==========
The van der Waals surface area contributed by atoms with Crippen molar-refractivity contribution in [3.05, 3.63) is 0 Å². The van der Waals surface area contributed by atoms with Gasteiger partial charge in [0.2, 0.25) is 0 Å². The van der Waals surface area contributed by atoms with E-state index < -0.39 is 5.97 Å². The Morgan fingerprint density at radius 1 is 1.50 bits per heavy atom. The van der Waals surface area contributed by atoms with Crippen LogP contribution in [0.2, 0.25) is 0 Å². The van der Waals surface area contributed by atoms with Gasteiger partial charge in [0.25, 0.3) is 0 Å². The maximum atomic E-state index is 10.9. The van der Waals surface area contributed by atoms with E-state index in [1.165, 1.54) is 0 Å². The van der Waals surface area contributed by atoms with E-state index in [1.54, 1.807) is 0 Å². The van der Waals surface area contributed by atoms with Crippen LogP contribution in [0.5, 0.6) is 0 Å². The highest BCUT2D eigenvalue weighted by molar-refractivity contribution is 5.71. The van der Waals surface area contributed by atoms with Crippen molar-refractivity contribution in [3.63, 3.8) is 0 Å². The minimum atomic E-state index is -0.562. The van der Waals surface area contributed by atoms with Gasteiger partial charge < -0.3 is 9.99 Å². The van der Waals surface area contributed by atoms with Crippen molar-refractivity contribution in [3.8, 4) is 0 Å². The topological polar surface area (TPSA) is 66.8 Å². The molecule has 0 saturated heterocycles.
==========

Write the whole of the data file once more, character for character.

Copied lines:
The van der Waals surface area contributed by atoms with Crippen molar-refractivity contribution in [3.05, 3.63) is 0 Å². The van der Waals surface area contributed by atoms with Gasteiger partial charge in [0.2, 0.25) is 0 Å². The van der Waals surface area contributed by atoms with E-state index < -0.39 is 5.97 Å². The Morgan fingerprint density at radius 1 is 1.50 bits per heavy atom. The van der Waals surface area contributed by atoms with Crippen LogP contribution in [0.2, 0.25) is 0 Å². The van der Waals surface area contributed by atoms with Gasteiger partial charge in [0.25, 0.3) is 0 Å². The maximum atomic E-state index is 10.9. The van der Waals surface area contributed by atoms with E-state index in [1.165, 1.54) is 0 Å². The van der Waals surface area contributed by atoms with E-state index in [1.54, 1.807) is 0 Å². The van der Waals surface area contributed by atoms with Crippen LogP contribution in [0.5, 0.6) is 0 Å². The highest BCUT2D eigenvalue weighted by molar-refractivity contribution is 5.71. The van der Waals surface area contributed by atoms with Crippen molar-refractivity contribution in [3.63, 3.8) is 0 Å². The minimum atomic E-state index is -0.562. The van der Waals surface area contributed by atoms with Gasteiger partial charge < -0.3 is 9.99 Å². The van der Waals surface area contributed by atoms with Crippen molar-refractivity contribution in [3.8, 4) is 0 Å². The topological polar surface area (TPSA) is 66.8 Å². The molecule has 0 saturated heterocycles.